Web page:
20210217_214444.jpg

                                  So the process for doing this was to cut the worst side (with a .005" difference) to make this the reference side. I cut .010" off the one side, and then measured deck height. The deck height becomes the reference for the other side of the block, as you want to make these identical for all cylinders. The other side was then cut to ensure the same deck height. Of course this cut also has to be deep enough to clear up any deck surface imperfections. If not, then you measured wrong!

                                  The picture below shows me cutting the deck. Note a little bit of black marker left over just beside the cylinder. Black marker is used to set zero state on the cutters. When you turn the black marker gray, then you know you are at zero. Then the cut (in my case for my first side, .010") is set and cut. The machine automatically runs the block through.
                                  20210223_192419.jpg

                                  At the end of this I had less than .0005" difference in deck height between all the cylinders. This is a super result; typically anything less than .002" is fine. Now the block is ready to be bored and honed.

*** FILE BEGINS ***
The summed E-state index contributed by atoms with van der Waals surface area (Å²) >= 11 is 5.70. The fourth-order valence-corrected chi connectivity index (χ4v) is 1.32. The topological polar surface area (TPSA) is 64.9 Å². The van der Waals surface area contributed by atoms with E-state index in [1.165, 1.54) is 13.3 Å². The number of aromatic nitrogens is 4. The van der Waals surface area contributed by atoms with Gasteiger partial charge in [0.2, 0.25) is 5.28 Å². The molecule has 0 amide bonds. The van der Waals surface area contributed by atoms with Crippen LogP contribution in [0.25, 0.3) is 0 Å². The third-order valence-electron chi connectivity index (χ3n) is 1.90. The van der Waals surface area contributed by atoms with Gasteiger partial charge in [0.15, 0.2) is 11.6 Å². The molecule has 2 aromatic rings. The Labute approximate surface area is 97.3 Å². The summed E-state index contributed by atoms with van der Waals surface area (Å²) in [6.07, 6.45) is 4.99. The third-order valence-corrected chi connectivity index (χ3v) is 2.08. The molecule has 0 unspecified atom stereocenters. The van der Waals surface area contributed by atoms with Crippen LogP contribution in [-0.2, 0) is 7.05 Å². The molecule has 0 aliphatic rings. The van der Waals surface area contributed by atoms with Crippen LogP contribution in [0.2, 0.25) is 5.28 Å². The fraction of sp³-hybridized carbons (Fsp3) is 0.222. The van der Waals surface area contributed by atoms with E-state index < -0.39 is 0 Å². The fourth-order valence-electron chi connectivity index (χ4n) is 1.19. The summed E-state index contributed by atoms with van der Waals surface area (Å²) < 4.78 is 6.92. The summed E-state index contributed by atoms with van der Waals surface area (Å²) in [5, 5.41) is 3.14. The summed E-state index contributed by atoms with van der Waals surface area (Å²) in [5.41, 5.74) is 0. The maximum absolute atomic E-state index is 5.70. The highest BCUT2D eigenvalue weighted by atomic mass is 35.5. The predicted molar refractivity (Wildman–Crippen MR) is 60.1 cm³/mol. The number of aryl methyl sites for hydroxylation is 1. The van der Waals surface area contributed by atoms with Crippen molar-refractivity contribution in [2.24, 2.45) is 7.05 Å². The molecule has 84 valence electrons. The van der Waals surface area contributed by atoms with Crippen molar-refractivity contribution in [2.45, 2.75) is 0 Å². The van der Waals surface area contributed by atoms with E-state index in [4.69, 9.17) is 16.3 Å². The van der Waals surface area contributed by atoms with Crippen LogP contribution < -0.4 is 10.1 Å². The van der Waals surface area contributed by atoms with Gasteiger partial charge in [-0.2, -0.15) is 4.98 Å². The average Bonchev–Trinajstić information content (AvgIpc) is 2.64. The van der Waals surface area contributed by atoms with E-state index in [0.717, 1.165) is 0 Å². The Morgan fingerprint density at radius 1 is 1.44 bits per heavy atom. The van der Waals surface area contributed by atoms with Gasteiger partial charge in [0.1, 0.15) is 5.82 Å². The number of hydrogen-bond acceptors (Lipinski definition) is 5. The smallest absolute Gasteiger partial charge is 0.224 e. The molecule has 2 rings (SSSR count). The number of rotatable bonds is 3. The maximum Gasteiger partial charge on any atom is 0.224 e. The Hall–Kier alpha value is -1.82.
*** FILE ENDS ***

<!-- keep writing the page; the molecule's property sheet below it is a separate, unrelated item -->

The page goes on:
Last edited: Feb 26, 2021
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                                  • Builderguy

                                    Builderguy Builderguy FBBO Gold Member

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                                    Whip it into shape Hawk! An engine master you will soon be.
                                     
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                                    • HawkRod

                                      HawkRod Formerly hsorman FBBO Gold Member

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                                      Not so sure about that - it takes years and years. But, I've started!

                                      Hopefully the damn thing runs when I am done! :bananadance:
                                       
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                                      • 5wndwcpe

                                        5wndwcpe Huge Member FBBO Gold Member

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                                        Cool beans, good luck Hawk !

                                        BTW - Where does the 'vette fit into the schedule ?:poke:
                                         
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                                        • HawkRod

                                          HawkRod Formerly hsorman FBBO Gold Member

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                                          It quietly slumbers in the garage waiting for warmer weather. The 70 Road Runner is in the heated garage while I work on it. :D

                                          At some point in the spring I will replace a few minor parts that are incorrect. I can hopefully Top Flight the car at that point, even though it is unrestored. I'm sure my father-in-law would be thrilled if that would happen.